A member of the public, Calvin Sim Pheng Hoe, wrote to ST Forum today lamenting that the Singapore spirit has gone missing these days in Singapore (‘Singapore spirit has gone missing‘, 19 Apr).
“I have been observing that over the past few years, Singaporeans’ pride in the Republic has been diminishing,” he said.
He blamed this on the “rise of social media”. He said there appears to be more Singaporeans jumping at any opportunity to put Singapore down.
He explained, “Singaporeans tend to highlight and share all negative news about our country on social media, such as the faulty sprinkler incident at Jewel Changi Airport or how Singapore is the most expensive city to live in.”
“Shouldn’t we be sharing more news about how proud we are to have achieved whatever we have today instead of putting our country down? What we have today is really amazing and marvelous, and we are the envy of many other countries,” he added.
“But why, as Singaporeans, do we not pride ourselves on our achievements? We have all contributed to our country’s success and I am proud to be part of this nation and country. Singaporeans should be proud that we have come so far in our journey, but also remind ourselves to be deeply grounded to continue to strive for greater success.”
He ended his writing stating that he hopes to see a revival of the Singapore spirit.
Singaporean middle class struggling
Meanwhile, it was reported that the middle class are feeling the pinch with the high cost of living in Singapore (‘Cost of living in Singapore: Middle class but feeling the pinch‘, Sep 2018).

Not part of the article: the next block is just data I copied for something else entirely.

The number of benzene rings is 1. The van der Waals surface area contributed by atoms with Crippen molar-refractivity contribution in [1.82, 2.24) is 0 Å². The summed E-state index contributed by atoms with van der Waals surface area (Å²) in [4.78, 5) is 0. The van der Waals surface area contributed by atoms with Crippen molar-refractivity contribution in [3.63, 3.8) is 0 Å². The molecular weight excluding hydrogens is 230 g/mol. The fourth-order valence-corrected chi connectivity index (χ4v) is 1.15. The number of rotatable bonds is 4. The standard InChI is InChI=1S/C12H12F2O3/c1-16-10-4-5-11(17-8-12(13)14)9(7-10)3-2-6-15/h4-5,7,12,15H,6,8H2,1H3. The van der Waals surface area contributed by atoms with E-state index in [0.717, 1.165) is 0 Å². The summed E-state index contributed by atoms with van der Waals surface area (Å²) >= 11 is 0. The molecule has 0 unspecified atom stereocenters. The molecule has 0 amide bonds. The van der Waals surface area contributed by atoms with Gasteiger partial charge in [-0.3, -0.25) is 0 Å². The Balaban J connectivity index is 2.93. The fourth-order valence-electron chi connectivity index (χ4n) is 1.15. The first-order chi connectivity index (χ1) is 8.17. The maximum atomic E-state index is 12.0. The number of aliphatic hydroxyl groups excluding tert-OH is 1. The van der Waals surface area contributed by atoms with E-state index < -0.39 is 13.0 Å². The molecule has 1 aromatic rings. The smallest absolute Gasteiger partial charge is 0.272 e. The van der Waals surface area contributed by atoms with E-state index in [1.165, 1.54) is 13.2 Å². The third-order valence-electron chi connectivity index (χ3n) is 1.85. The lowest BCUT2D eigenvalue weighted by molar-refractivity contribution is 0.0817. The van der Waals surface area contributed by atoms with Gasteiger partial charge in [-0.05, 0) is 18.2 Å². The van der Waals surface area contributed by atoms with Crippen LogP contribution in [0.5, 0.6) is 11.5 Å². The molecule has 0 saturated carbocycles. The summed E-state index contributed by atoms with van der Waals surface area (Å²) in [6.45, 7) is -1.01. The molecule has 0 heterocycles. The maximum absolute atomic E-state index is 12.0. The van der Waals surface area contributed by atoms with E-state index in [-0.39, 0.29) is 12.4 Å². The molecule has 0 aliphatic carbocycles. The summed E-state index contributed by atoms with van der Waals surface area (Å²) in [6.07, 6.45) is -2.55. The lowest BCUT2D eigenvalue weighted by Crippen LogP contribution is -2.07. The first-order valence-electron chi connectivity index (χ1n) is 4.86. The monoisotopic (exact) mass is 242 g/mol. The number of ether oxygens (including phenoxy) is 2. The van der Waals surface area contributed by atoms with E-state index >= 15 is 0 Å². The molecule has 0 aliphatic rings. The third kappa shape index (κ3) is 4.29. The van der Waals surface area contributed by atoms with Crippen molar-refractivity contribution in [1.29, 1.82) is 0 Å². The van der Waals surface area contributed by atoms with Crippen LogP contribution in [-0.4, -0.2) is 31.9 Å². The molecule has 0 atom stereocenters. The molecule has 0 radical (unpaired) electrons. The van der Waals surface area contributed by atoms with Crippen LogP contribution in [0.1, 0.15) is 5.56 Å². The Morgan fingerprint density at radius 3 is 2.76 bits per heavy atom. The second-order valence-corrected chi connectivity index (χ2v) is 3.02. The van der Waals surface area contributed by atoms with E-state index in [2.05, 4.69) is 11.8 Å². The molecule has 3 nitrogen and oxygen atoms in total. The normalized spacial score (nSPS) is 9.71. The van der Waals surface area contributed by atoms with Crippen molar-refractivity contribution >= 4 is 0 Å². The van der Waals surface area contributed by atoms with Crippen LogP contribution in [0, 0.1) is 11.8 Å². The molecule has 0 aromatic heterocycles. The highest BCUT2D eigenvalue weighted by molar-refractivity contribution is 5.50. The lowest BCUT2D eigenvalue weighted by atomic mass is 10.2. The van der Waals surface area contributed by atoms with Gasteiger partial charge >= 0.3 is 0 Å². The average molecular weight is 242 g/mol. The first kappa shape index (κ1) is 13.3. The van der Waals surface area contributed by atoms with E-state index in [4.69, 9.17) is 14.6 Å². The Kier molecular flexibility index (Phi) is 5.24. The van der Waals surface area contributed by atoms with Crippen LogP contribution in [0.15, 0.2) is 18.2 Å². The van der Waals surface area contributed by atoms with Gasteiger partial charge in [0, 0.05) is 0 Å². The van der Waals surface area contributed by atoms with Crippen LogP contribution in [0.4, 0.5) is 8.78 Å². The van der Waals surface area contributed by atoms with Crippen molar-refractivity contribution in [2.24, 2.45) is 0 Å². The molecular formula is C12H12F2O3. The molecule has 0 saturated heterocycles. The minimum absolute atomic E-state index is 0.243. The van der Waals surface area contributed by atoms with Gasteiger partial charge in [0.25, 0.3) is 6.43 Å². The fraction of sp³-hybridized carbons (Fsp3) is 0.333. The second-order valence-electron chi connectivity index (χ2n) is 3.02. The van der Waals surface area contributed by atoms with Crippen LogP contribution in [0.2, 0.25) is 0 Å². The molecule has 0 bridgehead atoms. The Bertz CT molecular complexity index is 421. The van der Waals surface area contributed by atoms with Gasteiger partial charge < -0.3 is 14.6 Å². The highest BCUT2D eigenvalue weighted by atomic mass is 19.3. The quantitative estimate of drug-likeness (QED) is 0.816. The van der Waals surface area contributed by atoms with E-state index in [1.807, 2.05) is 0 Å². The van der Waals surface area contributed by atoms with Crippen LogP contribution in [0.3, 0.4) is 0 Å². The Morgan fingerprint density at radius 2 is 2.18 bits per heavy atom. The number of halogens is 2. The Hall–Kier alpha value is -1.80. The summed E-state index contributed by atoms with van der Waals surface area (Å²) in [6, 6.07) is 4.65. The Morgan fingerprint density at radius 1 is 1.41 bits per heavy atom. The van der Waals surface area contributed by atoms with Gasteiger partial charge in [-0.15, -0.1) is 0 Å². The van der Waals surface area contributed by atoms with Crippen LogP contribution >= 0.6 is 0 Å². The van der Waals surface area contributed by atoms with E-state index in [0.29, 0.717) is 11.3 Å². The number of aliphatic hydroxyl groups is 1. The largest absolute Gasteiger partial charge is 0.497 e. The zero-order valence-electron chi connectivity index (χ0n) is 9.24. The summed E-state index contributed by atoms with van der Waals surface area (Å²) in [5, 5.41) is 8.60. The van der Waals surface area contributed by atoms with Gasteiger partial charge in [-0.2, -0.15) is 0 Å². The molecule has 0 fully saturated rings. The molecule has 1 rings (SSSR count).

Ms Felicia Foo, 30, a relationship executive at a multinational company told the media, “Sometimes, it feels like someone is breathing down our necks. Things are expensive here. An average trip to the grocery store will cost us at least $50.”
She and her husband, Kelward Ong, a 34-year-old engineer, have a combined income of about $7,000 a month, or about $3,500 on average each. They have 2 children and are constantly struggling, even though they try to live simply as they do not own a car and live in a 4-room HDB flat.
They told the media that they have to stick to a budget every month, and when there is a big expense in a given month, for example, when they get billed for annual insurance premiums, they need to cut back on their own personal expenses so as to make up for it.
“Sometimes, it’s hard. For example, if it’s one of the children’s birthday month, we will end up spending a little bit more to treat them,” Ms Foo said.
Their children are still young and do not attend any enrichment classes yet, but that may change in the near future. And Ms Foo is most worried, “That’s the expenditure I’m most worried about – the kids’ education.”
“If you look at the education standards in Singapore, you either keep up or get left behind, and, in order to keep up, we’d have to send the kids for enrichment classes to prepare themselves,” she added.
Then, as the children grow, they have to worry about bigger costs like tertiary and university fees.
“I would like to stop working, but I don’t think I can do that for another decade or two, until the kids are in polytechnic or university,” she said. “If one of us stopped working, there just won’t be enough to cover the housing loan, groceries and utility bills.”
With so much expenses, it’s no wonder they told the media that it has been a “daunting” task to set aside any savings every month.
In any case, it’s not known if Ms Foo or her husband would share Calvin Sim’s optimism of “priding ourselves on our achievements”, in view that they feel someone is “breathing down” their necks all the time.